Sometimes I get sick to my stomach when I think about it. As I sat in my room staring at the screen watching Parasite for the first time, it made me realize that you can’t make it to the top without exploiting other people. There is no situation in our world where someone isn’t directly suffering as a result of wealth and a life of luxury. As Americans, we are diluted into thinking there are no losers to our self-indulgence. We like to think we are a part of some solution because we haven’t directly inflicted harm on another human being. You can’t see it when you’re on the winning side. Security is a hell of a drug. It blinds us to world of suffering and all the ways it comes from us. We close our eyes. Pretend it isn’t real.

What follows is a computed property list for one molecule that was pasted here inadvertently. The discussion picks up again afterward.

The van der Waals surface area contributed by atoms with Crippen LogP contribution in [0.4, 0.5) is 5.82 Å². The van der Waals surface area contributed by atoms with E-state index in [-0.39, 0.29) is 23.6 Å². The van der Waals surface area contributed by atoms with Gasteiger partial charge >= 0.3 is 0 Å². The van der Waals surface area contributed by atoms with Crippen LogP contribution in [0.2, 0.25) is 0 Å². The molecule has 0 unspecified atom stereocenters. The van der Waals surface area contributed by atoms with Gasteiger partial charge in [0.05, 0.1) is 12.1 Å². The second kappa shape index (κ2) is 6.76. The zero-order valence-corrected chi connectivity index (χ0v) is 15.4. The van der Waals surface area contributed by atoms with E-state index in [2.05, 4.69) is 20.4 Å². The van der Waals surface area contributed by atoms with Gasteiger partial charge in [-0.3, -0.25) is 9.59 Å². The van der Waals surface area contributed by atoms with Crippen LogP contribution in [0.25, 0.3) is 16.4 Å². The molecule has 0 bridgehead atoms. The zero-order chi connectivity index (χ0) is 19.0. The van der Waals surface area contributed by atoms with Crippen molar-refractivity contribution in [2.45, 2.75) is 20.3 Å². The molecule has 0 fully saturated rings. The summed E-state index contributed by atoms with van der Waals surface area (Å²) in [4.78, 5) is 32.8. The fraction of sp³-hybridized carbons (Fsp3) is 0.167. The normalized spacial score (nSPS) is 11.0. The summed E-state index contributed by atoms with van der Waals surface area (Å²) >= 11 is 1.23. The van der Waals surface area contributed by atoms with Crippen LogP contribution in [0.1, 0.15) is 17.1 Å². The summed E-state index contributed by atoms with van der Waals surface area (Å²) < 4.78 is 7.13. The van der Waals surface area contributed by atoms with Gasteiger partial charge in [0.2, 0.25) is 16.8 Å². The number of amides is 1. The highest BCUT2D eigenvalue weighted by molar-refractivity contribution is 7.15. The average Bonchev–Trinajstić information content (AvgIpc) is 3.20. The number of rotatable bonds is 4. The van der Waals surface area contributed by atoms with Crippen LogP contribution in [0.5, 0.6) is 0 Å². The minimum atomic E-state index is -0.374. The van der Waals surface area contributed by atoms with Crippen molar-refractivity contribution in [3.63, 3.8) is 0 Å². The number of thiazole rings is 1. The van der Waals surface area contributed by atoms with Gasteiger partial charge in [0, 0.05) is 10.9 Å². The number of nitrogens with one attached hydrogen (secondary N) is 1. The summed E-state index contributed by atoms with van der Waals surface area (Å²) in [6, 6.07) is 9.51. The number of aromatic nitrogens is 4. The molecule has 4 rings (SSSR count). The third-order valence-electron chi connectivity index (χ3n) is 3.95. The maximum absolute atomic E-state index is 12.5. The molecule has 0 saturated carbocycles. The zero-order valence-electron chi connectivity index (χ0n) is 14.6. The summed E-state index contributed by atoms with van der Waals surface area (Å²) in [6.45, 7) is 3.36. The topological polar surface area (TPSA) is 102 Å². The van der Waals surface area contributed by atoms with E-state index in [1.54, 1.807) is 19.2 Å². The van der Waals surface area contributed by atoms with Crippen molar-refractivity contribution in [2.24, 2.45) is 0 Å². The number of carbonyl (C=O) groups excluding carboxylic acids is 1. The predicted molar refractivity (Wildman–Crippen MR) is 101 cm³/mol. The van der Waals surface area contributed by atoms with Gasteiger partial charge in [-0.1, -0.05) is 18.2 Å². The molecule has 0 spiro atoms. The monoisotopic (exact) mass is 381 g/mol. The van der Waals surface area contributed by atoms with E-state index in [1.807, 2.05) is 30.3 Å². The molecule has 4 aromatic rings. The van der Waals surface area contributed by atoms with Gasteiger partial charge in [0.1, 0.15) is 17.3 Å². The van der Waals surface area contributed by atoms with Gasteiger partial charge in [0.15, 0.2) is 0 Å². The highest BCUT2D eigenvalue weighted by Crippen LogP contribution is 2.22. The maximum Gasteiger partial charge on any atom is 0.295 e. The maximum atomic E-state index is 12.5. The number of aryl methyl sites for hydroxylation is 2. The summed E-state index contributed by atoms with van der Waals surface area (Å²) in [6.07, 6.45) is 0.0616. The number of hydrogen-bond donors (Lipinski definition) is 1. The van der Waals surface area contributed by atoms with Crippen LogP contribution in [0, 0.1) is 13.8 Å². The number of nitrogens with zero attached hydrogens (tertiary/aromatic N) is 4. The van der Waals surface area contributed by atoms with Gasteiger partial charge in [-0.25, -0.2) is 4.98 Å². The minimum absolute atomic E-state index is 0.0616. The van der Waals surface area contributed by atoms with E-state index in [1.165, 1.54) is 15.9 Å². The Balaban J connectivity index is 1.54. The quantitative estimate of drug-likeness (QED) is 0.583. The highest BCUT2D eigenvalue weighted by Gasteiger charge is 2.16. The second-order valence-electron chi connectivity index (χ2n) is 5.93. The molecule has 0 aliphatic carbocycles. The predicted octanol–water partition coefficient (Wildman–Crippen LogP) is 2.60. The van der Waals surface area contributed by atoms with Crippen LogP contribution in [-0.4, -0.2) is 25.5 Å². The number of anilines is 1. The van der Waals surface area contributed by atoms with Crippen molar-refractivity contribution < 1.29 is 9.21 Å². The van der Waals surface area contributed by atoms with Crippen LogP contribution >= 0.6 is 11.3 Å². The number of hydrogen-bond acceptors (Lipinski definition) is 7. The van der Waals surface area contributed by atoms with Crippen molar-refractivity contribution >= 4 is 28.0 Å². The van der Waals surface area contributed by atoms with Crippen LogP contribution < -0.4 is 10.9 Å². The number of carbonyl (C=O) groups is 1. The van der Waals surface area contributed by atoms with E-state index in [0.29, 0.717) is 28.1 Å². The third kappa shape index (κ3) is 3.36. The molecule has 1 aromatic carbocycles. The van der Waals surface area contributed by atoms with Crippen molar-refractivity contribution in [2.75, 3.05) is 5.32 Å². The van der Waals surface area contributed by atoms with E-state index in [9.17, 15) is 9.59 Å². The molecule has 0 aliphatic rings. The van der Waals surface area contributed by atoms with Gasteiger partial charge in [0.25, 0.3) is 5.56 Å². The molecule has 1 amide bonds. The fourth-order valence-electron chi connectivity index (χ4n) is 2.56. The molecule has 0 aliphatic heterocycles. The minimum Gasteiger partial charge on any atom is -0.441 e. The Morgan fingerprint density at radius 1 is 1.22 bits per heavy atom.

Of course, I type this article from my new laptop. I have name-brand leggings on with the air conditioner blowing to keep me company. I’m in grad school. I used to have to work two jobs but last week I paid for a huge meal for a friend and didn’t think twice about it. I tip well, sometimes it’s enough to make me think that I’m a good person. I’m generous. I love to give but I always need to be comfortable. There is a line. Because I still want what I want. I love people but I would never give money if it meant I couldn’t see a show or a movie or eat out. I love the poor but sometimes not as much as I love myself. I’m so afraid to be poor again. No amount of money hoarding will ever be enough to give me peace of mind. Sometimes, poor people are desperate and desperate people do horrific things. Really, who can blame them?